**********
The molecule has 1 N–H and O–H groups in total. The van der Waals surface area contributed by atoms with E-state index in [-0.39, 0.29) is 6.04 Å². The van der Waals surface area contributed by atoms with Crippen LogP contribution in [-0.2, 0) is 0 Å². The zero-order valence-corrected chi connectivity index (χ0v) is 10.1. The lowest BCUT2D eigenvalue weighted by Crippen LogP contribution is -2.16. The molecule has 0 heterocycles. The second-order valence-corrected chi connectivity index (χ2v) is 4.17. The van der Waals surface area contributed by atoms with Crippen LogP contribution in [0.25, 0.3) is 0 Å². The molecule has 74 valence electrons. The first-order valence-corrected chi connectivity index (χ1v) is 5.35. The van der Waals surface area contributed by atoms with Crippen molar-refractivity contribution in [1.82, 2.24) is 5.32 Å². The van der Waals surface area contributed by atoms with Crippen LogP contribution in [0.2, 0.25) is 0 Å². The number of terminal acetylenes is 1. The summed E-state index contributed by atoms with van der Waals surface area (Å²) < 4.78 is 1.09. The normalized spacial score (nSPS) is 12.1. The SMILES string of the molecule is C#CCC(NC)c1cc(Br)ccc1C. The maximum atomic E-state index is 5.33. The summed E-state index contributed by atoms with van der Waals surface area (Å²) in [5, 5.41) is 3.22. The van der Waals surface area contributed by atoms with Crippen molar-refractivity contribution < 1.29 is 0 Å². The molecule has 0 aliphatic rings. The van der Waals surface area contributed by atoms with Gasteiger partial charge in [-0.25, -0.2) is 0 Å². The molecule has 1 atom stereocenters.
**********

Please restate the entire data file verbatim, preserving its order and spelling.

The molecule has 1 N–H and O–H groups in total. The van der Waals surface area contributed by atoms with E-state index in [-0.39, 0.29) is 6.04 Å². The van der Waals surface area contributed by atoms with Crippen LogP contribution in [-0.2, 0) is 0 Å². The zero-order valence-corrected chi connectivity index (χ0v) is 10.1. The lowest BCUT2D eigenvalue weighted by Crippen LogP contribution is -2.16. The molecule has 0 heterocycles. The second-order valence-corrected chi connectivity index (χ2v) is 4.17. The van der Waals surface area contributed by atoms with Crippen LogP contribution in [0.25, 0.3) is 0 Å². The molecule has 74 valence electrons. The first-order valence-corrected chi connectivity index (χ1v) is 5.35. The van der Waals surface area contributed by atoms with Crippen molar-refractivity contribution in [1.82, 2.24) is 5.32 Å². The van der Waals surface area contributed by atoms with Crippen LogP contribution in [0.2, 0.25) is 0 Å². The number of terminal acetylenes is 1. The summed E-state index contributed by atoms with van der Waals surface area (Å²) < 4.78 is 1.09. The normalized spacial score (nSPS) is 12.1. The SMILES string of the molecule is C#CCC(NC)c1cc(Br)ccc1C. The maximum atomic E-state index is 5.33. The summed E-state index contributed by atoms with van der Waals surface area (Å²) in [5, 5.41) is 3.22. The van der Waals surface area contributed by atoms with Crippen molar-refractivity contribution < 1.29 is 0 Å². The molecule has 0 aliphatic rings. The van der Waals surface area contributed by atoms with Gasteiger partial charge in [-0.25, -0.2) is 0 Å². The molecule has 1 atom stereocenters.